What are Benzodiazepines?
Benzodiazepines are a class of man-made prescription medications that directly affect the central nervous system and lead to feelings of sedation and stress relief. Benzodiazepines are most commonly prescribed to treat anxiety-related disorders and seizures, though they have several other medically acknowledged uses – including the treatment of severe alcohol withdrawal symptoms and certain sleep-related issues. Some examples of brand name benzodiazepines include Xanax, Valium, Klonopin, Ativan, Restoril and Rohypnol. These medications vary in strength. For example, Ativan (lorazepam) is one of the most potent benzodiazepines on the market, and is typically prescribed for the short-term treatment of severe anxiety disorders and persistent panic attacks. The potency of Ativan makes it extremely habit-forming, and physical dependence can occur within weeks of use – even when the medication is being taken exactly as prescribed as a medical professional. It is important to note that all benzodiazepines have a high potential for abuse. If you do develop a physical and psychological dependence it is imperative that you seek professional addiction treatment as quickly as possible. There is a long and serious list of risks involved with benzodiazepine abuse.
Risks of Benzodiazepine Abuse
There are several mild side effects that could occur with repeated use, even when the benzodiazepine in question is being taken exactly as prescribed.
Benzodiazepine abuse side effects include:
- Dizziness and lightheadedness
- Fatigue and drowsiness
- Sedation that could result in a lack of coordination
- Memory-related issues
- Nausea, vomiting, diarrhea or constipation
- Weight gain
- Reduced libido
There are also more serious side effects that could occur, including:
- Respiratory depression
- Dangerously slowed heart rate
- Decreased blood pressure
- Jaundice (yellowing of the skin)
- Psychological symptoms – like severe depression, which could ultimately lead to suicidal ideation and suicide attempts
- The development of a severe substance abuse disorder
- Life-threatening withdrawal symptoms when use is stopped suddenly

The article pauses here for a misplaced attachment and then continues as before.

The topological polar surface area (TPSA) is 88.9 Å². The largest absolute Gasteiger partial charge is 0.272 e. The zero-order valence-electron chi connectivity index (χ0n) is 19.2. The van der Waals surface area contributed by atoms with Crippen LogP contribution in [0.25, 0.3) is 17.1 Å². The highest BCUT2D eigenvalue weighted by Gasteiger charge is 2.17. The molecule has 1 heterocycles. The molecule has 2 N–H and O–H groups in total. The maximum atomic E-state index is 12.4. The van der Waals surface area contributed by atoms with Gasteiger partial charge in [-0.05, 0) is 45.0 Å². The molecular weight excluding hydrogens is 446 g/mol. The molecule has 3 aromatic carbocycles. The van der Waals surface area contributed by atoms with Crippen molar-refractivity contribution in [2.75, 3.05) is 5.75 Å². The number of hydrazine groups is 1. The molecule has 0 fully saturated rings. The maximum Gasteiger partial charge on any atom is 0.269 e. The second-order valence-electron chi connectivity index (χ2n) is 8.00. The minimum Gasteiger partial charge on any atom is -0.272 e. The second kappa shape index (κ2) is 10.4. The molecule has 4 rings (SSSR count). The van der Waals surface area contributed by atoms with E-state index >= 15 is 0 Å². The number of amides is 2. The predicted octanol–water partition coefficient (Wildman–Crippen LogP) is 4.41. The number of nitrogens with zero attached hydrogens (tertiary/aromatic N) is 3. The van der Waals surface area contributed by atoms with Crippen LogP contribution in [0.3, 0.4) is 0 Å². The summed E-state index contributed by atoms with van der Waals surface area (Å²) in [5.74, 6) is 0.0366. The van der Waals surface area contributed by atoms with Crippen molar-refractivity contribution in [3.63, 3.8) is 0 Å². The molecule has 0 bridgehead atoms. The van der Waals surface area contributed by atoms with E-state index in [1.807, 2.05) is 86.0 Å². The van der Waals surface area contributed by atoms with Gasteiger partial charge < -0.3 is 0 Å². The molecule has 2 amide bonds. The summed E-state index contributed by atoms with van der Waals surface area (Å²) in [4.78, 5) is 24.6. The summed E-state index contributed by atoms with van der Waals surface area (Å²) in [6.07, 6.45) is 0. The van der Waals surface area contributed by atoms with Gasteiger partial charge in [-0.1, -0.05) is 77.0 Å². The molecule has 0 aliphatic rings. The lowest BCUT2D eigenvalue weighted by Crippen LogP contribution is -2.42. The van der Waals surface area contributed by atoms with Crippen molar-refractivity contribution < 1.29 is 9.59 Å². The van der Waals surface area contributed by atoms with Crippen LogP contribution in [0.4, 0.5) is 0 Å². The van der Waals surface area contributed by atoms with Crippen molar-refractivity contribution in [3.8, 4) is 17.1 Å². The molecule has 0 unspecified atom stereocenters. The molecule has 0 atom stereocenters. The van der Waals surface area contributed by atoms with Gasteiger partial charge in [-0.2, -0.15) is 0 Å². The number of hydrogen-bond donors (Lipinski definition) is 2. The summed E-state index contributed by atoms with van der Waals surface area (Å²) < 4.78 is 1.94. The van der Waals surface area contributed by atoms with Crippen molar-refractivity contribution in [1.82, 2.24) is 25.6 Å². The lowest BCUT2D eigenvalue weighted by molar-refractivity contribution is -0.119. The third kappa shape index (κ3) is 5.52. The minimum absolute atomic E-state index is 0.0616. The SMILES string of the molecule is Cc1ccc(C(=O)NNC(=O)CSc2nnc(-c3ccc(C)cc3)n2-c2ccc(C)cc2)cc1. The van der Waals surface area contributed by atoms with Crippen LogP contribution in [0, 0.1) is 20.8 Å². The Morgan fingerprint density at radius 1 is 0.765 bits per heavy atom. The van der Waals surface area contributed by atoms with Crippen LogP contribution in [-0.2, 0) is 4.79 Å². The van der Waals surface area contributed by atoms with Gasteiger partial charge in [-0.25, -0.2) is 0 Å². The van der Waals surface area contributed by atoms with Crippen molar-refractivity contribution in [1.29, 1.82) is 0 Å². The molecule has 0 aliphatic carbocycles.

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An article published by American Family Physician titled, “Risks Associated with Long-Term Benzodiazepine Use” explains the many risks that individuals who abuse these medications undeniably face at some point down the road. In addition to substance abuse and dependence, the specific study discussed in this article found that some other major risk factors associated with prolonged use include:
- Motor vehicle accident. – According to the study, “The risk of driving while on benzodiazepines is about the same as the risk of driving with a blood alcohol level between 0.050% and 0.079% (an alcohol level greater than 0.08% is illegal in all states).” Benzodiazepine use also leads to impaired judgment and an increase in risk-taking behaviors – like getting behind the wheel of a car while intoxicated.
- Hip fractures – Interestingly enough, benzodiazepine abuse is fairly common among the elderly. It was discovered that regular benzodiazepine use increased the risk of hip fractures among members of this specific demographic by at least 50 percent.
- Lasting cognitive impairment – It is common knowledge that benzodiazepine medications reduce cognitive functioning short-term. Those who take these medications regularly experienced compromised motor coordination, decreased reaction times, amnesia and ataxia. However, it was recently discovered that those who abuse a benzodiazepine for any extended period of time might experience substantial and permanent symptoms of cognitive decline. It was found that individuals who abused Valium did not experience a return to normal cognitive functioning even three months after use had been stopped entirely.
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Benzodiazepine Abuse – Signs & Symptoms
According to a study titled, “Benzodiazepines: Types, Side Effects and Addiction,” individuals who have a personal or family history of substance abuse are significantly more inclined to develop a benzodiazepine addiction – for this reason, medical professionals thoroughly screen their clients to ensure that these medications are relatively safe to use. If it is determined that an individual has suffered at the hands of a substance abuse disorder in the past, alternative medications are generally utilized.
Still, even when taken exactly as prescribed, benzodiazepines can be habit-forming. Because benzodiazepines actually change the chemistry of the brain and severely impact cognitive functioning, attempting to quit without professional intervention is almost always unsuccessful.